I never did go back to full time work and gradually found myself doing more and more on the parish scene. I did it because I enjoyed it. And I must say that during all these years my husband was a great support and strength - backing up what I did in all kinds of ways, even though he decided churchgoing was not for him long before I did. I had been a typist before having the children so I was able to take on the job of PCC Secretary and also any extra secretarial work needed in the parish. I had been a teacher so I was able for some years to take on the running of the Junior Church. I enjoyed singing and was in the church choir. And so on and so on. So when I decided I could no longer believe those dogmas of the church which we had to keep saying each week it made a much larger hole in my life than if I had been someone who just attended services on Sundays without much further involvement.

Anthony Freeman's book spelt out in ordinary language, as opposed to theological language, much of what I had been thinking - not only about God but about Jesus. When you read of the myths and stories from other cultures it is easier to realise what happened in the early years of the church and each century since. When you listen to what physics and biology have to say in the 20th century you have to take account of it. I do not think that we will ever explain all things in the world, but surely our ideas about life and all the hows and whys must take into account modern thought and not just stick in first century Palestine or with the early church fathers.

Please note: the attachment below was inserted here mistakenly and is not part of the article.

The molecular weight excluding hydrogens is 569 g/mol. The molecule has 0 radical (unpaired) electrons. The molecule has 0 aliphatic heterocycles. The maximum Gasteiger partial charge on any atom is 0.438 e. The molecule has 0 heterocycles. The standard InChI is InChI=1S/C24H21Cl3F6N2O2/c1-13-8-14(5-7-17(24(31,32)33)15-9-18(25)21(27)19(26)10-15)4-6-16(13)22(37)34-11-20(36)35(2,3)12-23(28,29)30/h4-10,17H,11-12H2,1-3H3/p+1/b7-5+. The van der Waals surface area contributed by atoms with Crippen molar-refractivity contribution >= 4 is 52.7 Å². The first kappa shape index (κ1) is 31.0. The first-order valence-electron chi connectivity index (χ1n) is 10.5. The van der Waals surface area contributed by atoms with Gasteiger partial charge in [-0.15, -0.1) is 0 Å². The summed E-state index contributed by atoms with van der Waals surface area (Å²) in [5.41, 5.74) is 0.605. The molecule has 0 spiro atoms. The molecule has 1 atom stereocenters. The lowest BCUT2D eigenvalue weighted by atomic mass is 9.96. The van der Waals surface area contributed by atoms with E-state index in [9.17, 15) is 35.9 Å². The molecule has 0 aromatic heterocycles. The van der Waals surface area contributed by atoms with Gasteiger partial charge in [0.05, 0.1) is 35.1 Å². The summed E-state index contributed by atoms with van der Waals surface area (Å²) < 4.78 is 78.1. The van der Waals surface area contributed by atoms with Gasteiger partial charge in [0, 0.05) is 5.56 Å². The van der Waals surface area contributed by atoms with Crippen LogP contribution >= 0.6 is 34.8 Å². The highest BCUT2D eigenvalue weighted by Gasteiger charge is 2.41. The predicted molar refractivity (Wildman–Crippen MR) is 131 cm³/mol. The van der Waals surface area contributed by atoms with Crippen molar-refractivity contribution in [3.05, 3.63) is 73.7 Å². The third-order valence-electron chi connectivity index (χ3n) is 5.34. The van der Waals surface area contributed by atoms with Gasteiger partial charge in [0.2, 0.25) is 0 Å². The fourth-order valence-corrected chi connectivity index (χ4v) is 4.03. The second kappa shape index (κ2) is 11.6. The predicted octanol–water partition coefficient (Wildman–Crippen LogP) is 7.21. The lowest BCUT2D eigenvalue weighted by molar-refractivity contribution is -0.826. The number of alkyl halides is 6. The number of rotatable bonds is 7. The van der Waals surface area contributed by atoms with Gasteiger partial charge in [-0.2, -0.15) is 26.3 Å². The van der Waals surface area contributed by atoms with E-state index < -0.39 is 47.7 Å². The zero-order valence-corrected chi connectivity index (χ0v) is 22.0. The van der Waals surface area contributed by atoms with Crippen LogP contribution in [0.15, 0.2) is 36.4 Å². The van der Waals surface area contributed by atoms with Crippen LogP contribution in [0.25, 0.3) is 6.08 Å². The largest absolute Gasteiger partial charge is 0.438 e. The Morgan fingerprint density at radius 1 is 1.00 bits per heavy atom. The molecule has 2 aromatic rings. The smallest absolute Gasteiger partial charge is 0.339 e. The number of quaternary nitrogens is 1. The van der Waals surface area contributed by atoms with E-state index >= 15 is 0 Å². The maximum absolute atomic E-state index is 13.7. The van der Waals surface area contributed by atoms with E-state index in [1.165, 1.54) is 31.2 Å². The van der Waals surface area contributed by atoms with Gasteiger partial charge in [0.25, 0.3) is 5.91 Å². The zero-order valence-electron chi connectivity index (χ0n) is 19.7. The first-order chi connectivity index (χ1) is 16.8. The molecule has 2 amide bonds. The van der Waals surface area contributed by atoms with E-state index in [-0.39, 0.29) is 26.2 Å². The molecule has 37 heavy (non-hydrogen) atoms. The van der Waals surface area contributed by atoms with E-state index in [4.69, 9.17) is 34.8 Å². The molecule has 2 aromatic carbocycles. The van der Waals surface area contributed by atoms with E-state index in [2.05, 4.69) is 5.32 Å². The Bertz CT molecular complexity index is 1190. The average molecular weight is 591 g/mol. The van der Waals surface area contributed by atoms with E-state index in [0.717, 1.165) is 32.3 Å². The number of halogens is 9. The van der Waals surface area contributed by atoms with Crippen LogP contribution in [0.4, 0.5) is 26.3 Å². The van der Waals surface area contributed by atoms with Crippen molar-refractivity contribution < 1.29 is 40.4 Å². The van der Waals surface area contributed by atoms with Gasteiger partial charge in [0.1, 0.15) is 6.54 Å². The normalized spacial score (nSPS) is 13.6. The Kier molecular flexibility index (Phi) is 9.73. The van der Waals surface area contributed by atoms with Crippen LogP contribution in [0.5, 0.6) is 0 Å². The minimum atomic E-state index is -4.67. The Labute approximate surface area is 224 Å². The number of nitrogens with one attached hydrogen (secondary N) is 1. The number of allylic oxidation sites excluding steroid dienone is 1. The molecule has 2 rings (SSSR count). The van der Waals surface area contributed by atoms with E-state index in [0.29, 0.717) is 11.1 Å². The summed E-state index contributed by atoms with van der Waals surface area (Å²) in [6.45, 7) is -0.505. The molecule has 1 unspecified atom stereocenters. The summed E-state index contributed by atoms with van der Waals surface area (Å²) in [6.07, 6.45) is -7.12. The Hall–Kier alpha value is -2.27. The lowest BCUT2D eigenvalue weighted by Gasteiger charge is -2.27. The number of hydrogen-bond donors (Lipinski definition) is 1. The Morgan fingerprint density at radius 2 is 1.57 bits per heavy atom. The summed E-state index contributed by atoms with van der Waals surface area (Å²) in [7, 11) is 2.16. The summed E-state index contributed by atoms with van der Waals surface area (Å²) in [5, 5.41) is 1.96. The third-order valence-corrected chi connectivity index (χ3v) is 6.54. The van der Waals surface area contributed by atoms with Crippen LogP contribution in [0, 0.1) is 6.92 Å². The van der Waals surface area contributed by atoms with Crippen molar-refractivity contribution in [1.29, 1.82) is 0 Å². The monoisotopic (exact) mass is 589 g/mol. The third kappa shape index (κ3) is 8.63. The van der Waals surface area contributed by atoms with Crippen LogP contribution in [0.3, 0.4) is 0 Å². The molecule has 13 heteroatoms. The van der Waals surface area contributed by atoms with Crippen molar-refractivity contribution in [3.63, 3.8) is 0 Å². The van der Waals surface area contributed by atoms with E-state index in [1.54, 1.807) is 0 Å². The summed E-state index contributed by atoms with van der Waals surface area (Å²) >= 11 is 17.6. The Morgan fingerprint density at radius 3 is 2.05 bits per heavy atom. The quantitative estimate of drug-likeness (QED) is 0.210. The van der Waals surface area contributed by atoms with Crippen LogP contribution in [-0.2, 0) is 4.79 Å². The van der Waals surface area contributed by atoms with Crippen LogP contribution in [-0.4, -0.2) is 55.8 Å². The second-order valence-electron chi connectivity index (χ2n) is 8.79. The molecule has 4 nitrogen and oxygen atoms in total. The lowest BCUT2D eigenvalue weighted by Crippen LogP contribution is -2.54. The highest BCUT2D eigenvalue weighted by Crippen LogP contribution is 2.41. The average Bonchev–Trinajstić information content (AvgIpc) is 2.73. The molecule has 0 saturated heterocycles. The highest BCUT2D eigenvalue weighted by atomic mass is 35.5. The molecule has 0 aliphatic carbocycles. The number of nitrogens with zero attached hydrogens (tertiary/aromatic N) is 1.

There are so many good things about church which I greatly miss since I stopped going, and this has been a great sadness to me. One thing which has sustained me is a meditation group to which I belong. This group of seven women is most important to me. We use material from many religions and none. Love, peace and justice are things we think about, but the most wonderful thing is the harmony and silence. I know many people are trying exactly this all round the world but when you find your own niche it is marvellous. And we are not tied down to other people's dogma!

I would dearly love to find peace in the church community again but unless things change radically, and I don't really think they will, it seems a forlorn hope.

However, maybe I will do as someone suggested to me the other day, which is, to paraphrase T. S. Eliot, after all the exploring to arrive where I started and know the place for the first time. Or is this wishful thinking?